Mumbai schools close over fears
MUMBAI: Indian authorities on Wednesday ordered all schools and colleges in the vast city of Mumbai to shut for a week over fears about the spread of swine flu.
The state government of Maharashtra has had the highest incidence of swine flu fatalities in India, with four people dying over the last ten days in Pune, 120 kilometres (75 miles) from Mumbai.
"The government has decided to close down schools, colleges and coaching classes in the entire city for a week starting on Thursday," said Suresh Wandile, spokesman for the state's chief minister.
"We have seen a rise in cases of swine flu cases in the state. We need to take care, hence these precautionary measures," he said, adding that all cinemas and theatres would also close for three days.
Mumbai, home of the Bollywood film industry, is a teeming industrial and financial city with an estimated population of 18 million people.
Public concern in India about the spread of the A(H1N1) virus has mounted since the country's first death from the disease on August 3.
As of Wednesday, 15 people infected by the virus had died, while more than 1,000 people had tested positive, the Press Trust of India news agency said.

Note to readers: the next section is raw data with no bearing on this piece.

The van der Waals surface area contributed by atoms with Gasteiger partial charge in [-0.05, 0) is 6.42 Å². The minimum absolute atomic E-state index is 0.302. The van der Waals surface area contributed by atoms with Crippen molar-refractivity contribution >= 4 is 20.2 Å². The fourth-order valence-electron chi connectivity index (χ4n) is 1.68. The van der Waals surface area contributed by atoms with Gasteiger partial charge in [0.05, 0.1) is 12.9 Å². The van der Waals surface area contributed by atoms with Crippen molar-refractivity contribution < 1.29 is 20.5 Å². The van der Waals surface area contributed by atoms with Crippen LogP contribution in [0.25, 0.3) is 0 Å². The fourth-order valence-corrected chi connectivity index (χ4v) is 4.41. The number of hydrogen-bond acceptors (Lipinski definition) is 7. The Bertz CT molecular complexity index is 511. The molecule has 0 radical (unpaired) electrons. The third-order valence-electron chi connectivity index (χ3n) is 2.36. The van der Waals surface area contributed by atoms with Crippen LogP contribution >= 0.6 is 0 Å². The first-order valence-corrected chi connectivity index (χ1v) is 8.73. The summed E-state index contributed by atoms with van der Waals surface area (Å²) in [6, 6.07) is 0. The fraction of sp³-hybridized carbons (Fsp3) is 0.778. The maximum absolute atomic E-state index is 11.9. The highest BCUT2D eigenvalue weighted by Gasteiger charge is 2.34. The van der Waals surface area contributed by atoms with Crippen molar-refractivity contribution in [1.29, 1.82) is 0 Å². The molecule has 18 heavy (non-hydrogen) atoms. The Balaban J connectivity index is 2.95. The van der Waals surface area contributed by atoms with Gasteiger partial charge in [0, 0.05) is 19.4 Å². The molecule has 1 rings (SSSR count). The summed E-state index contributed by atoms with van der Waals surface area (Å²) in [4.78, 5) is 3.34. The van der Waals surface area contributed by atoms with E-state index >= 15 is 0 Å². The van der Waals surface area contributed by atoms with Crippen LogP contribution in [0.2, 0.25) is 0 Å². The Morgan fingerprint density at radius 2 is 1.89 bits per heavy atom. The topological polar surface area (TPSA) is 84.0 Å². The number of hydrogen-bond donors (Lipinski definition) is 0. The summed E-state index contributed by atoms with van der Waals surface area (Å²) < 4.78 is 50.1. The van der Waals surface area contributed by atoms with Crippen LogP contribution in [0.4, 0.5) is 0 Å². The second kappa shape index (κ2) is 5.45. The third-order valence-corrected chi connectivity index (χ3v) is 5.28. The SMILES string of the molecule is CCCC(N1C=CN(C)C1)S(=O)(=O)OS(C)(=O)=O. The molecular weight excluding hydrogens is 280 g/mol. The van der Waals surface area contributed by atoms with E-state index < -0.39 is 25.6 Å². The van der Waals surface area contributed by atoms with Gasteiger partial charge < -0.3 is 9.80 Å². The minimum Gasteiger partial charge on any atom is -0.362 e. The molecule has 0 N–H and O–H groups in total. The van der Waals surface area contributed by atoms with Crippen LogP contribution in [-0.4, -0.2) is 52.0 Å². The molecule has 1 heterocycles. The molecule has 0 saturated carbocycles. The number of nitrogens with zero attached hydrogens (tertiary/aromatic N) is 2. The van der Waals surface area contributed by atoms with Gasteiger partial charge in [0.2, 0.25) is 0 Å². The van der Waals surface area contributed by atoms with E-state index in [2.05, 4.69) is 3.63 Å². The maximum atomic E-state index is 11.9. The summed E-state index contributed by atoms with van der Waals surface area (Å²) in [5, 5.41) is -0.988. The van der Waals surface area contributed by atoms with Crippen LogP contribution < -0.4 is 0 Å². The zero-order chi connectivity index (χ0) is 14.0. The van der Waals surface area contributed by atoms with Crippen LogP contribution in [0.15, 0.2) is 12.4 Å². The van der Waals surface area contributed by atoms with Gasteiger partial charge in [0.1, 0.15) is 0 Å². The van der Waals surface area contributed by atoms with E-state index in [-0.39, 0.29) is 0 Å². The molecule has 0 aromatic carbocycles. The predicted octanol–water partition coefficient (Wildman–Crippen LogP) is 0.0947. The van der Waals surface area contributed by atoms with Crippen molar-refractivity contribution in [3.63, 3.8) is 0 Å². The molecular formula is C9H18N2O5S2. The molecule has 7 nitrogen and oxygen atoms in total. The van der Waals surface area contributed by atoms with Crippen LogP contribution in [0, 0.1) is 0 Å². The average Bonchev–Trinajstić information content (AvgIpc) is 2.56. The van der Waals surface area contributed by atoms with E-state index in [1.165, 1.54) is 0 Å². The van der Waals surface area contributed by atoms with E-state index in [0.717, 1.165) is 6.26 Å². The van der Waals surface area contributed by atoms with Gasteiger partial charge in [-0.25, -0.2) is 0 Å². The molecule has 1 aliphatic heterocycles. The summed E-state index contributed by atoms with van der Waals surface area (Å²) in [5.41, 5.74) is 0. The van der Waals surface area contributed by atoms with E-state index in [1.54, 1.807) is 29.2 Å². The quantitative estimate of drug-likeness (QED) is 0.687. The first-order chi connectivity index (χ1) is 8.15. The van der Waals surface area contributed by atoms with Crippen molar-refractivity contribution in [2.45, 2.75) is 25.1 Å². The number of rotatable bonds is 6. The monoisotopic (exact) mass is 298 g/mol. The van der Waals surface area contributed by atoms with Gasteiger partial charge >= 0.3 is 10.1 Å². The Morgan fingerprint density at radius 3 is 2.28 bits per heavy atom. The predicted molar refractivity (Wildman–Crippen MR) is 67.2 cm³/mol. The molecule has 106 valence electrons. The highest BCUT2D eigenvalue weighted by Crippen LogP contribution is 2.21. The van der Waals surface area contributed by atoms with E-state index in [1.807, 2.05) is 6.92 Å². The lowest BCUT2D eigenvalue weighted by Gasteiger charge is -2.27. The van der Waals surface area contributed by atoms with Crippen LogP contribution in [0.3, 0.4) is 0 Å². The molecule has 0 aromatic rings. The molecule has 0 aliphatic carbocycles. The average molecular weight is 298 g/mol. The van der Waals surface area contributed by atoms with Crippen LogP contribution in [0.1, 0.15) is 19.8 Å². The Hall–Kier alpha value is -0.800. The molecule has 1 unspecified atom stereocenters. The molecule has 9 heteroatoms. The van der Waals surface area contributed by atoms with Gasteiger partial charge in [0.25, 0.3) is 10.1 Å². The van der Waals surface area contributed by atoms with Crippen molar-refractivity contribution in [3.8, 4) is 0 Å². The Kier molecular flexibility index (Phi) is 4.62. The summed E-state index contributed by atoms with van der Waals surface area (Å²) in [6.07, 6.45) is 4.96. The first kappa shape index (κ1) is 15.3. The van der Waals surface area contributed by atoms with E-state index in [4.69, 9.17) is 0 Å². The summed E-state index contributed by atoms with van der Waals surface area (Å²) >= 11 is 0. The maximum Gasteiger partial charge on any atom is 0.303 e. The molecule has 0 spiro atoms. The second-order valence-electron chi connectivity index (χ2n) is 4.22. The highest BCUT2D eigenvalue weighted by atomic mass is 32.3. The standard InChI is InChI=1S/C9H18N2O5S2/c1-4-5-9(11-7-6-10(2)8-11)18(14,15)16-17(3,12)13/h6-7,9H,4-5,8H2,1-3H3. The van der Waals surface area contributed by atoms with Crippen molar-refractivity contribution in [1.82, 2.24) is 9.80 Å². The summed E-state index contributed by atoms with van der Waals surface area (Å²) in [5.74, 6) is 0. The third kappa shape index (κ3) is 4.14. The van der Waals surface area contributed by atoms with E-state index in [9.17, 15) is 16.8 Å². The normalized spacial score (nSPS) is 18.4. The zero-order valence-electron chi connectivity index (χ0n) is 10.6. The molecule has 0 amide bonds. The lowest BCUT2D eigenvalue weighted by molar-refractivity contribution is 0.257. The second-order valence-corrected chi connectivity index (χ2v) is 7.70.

The health ministry put the death toll at nine, saying it updated its figures every evening.
With the government appealing for calm, Health Minister Ghulam Nabi Azad stressed that swine flu should be put in the context of other health risks in India.
"It is not the only virus we have in our country. We have much more fatal diseases, much more costly diseases," he told reporters in Delhi earlier this week.
With most confirmed cases so far among people who have returned from overseas, tens of thousands of travellers arriving at India's international airports from affected countries have been screened.
A 24-hour helpline and website have been set up, public hospitals have been given responsibility for testing and isolation of suspected cases, and 100,000 doses of the anti-viral drug Tamiflu have been sent to affected cities.
India's fiercely competitive cable news channels have devoted hours of airtime to the virus daily, frequently featuring reporters wearing masks stood in front of long lines of people waiting outside hospitals.
As many public hospitals have been overwhelmed, the parents of the country's first victim accused doctors of negligence and demanded 50 million rupees (one million dollars) in compensation for alleged delays and mistakes in her treatment.
The Maharashtra state government also urged for 'low-key' celebrations of two key festivals this month.